As mentioned in Essay Q11, Bohr, in developing his theory of atomic structure, held onto as much of classical physics as seemed to work in the atomic domain. In particular he assumed that the law of energy conservation remained rigorously valid for electrons and the emitted bundles of radiation.^{1} This assumption made possible a simple explanation of the Ritz combination principle, which has been advanced by Walther Ritz in 1908. Ritz pointed out that often the sum of two frequencies radiated by a particular kind of atom is equal to a third frequency emitted by that atom. Consider three stationary states of an atom with energies *E*_{1}, *E*_{2}, and *E*_{3}, as shown in the figure below.

If the atom undergoes a quantum jump from the third to the second state, energy conservation requires that the emitted photon (using modern terminology) carry away exactly the energy difference between these two states:

*hf*_{a }= *E*_{3 }– *E*_{2 }.

For a quantum jump from the second to the first state, energy conservation imposes a similar condition,

*hf*_{b }= *E*_{2 }– *E*_{1 }.

Conservation of energy for the leapfrog transition from the third to the first state can be similarly expressed,

*hf*_{c }= *E*_{3 }– *E*_{1 }.

It is obvious from these equations that the frequencies of the light for these three possible transitions are simply related by the equation,

*f*_{c }= *f*_{a }+ *f*_{b }.

This is consistent with the Ritz combination principle.

The additive rule does *not *apply to wavelengths, and energy conservation explains why. Bohr was not the first to assume that energy is conserved in atomic systems, but he was the first to make good use of the assumption. The significance of the Ritz combination principle as a simple manifestation of energy conservation could be appreciated only after Bohr had broken loose from the idea that radiated frequency is equal to electron vibration frequency.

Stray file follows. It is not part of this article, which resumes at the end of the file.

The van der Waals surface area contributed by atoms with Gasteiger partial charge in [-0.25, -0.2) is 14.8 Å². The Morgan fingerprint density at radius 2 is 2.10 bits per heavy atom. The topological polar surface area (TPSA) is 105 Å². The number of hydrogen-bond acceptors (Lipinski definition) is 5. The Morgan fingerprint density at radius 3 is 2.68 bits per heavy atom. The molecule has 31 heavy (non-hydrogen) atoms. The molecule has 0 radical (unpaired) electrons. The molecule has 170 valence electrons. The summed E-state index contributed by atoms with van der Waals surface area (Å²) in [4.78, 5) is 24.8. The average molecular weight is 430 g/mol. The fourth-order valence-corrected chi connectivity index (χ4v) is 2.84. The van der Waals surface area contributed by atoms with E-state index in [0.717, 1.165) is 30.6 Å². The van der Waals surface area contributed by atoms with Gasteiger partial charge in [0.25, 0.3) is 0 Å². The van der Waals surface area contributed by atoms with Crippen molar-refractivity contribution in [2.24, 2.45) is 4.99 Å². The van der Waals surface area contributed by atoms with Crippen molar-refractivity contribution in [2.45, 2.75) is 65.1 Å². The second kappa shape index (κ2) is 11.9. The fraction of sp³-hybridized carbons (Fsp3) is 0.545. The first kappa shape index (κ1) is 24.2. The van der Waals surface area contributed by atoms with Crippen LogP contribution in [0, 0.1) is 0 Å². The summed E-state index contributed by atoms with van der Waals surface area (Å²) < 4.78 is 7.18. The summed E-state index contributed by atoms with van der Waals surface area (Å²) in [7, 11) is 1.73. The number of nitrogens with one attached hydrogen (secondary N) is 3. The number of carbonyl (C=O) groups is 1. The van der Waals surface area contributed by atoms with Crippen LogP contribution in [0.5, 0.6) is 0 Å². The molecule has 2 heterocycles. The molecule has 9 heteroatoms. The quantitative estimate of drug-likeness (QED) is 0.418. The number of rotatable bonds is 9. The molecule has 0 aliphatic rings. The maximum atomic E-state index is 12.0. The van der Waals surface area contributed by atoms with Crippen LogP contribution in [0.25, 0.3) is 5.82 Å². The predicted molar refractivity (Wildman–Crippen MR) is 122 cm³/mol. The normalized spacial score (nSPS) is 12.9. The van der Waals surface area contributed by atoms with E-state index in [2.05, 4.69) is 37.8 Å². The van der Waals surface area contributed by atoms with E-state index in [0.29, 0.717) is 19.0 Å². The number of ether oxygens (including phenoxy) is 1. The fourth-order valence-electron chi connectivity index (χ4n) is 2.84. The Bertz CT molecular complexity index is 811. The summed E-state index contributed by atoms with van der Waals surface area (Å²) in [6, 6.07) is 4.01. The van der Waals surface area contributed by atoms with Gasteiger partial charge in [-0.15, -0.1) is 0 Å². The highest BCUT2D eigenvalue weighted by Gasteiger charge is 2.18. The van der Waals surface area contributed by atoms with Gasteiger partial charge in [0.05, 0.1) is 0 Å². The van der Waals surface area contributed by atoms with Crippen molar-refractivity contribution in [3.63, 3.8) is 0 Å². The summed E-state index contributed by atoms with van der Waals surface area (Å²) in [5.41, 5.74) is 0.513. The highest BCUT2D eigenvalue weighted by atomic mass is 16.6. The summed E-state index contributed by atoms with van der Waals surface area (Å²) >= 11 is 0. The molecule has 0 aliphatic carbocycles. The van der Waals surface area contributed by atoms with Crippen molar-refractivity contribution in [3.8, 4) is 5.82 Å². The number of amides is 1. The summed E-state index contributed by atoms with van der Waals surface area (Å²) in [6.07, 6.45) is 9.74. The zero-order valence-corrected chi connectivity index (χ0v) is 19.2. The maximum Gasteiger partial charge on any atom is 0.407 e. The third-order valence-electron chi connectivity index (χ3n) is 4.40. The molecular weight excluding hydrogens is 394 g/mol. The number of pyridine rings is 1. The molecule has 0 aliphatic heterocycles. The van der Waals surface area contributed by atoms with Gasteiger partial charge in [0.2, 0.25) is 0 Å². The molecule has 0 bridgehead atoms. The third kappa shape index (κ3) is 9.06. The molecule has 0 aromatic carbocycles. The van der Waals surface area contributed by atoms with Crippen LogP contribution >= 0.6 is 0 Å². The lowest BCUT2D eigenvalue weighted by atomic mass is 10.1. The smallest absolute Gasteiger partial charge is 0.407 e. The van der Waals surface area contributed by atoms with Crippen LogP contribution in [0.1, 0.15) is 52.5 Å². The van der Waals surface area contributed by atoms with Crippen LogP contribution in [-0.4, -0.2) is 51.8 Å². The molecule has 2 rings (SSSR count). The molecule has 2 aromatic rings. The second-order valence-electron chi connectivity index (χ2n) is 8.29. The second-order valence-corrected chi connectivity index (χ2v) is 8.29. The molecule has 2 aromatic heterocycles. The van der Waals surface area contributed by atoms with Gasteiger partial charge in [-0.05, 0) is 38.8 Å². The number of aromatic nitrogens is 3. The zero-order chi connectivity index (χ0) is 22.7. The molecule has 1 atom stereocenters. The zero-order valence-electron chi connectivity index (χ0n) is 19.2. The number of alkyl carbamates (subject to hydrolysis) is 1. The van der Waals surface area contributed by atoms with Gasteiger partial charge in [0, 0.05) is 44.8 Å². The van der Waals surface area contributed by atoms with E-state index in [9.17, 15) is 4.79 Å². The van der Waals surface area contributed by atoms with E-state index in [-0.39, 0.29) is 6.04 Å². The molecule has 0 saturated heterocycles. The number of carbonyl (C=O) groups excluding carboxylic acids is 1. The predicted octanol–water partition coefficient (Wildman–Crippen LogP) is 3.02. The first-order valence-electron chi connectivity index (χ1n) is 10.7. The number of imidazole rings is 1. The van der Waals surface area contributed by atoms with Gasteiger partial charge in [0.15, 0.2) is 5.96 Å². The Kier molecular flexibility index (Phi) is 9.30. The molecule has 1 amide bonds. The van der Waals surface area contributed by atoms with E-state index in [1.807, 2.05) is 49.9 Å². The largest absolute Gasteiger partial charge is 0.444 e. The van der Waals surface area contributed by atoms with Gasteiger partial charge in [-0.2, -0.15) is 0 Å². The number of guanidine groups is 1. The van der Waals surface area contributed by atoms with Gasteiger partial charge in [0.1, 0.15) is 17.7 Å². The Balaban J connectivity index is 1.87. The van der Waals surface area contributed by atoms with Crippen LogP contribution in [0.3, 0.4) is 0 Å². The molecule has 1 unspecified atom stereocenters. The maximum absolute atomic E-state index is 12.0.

### 4. The correspondence principle

The three ideas outlined above—stationary states, quantum jumps, and submicroscopic energy conservation—are evidently intertwined. Together they provide a simple description (not, to be sure, a classically visualizable description) of the processes of emission and absorption of radiation by atoms, and they relate atomic spectra to atomic mechanics. Bohr’s fourth key idea provided an essential bridge between the classical and quantum worlds. His bridge is the correspondence principle, the idea that quantum mechanics must have a “classical limit.” This idea of the classical limit was already a part of relativity theory, where it took a simple form. When particles move slowly compared with the speed of light, the relativistic description of their motion reduces to the classical description. To put it simply, the new theory (be it relativity or quantum mechanics) must agree with the old where the old is known to be correct.

In his theory of the hydrogen atom, Bohr used the correspondence principle in this way. He postulated that classical mechanics should approximately correctly describe an atomic transition when that transition takes place between two stationary states whose fractional difference in energy and in other properties is very small. Through the correspondence principle he could get hold of the mysterious quantum jump. The new and unknown was tied to the old and familiar. In practice this means that an electron moving in a highly excited energy state far removed from the nucleus does have a mechanical frequency of motion nearly the same as the frequency of radiation that it emits as it jumps down sequentially through closely spaced energy states.

1^{} Years later, Bohr at least temporarily entertained the idea that energy might not be conserved in the nuclear process of beta decay because electrons shot out of particular radioactive nuclei with a range of energies, all less than the energy difference between the two nuclear states. Pauli’s postulated neutrino (1930) and Fermi’s theory of beta decay (1934) saved the day for energy conservation. The electron’s energy plus the neutrino’s energy add up to exactly the energy lost by the nucleus.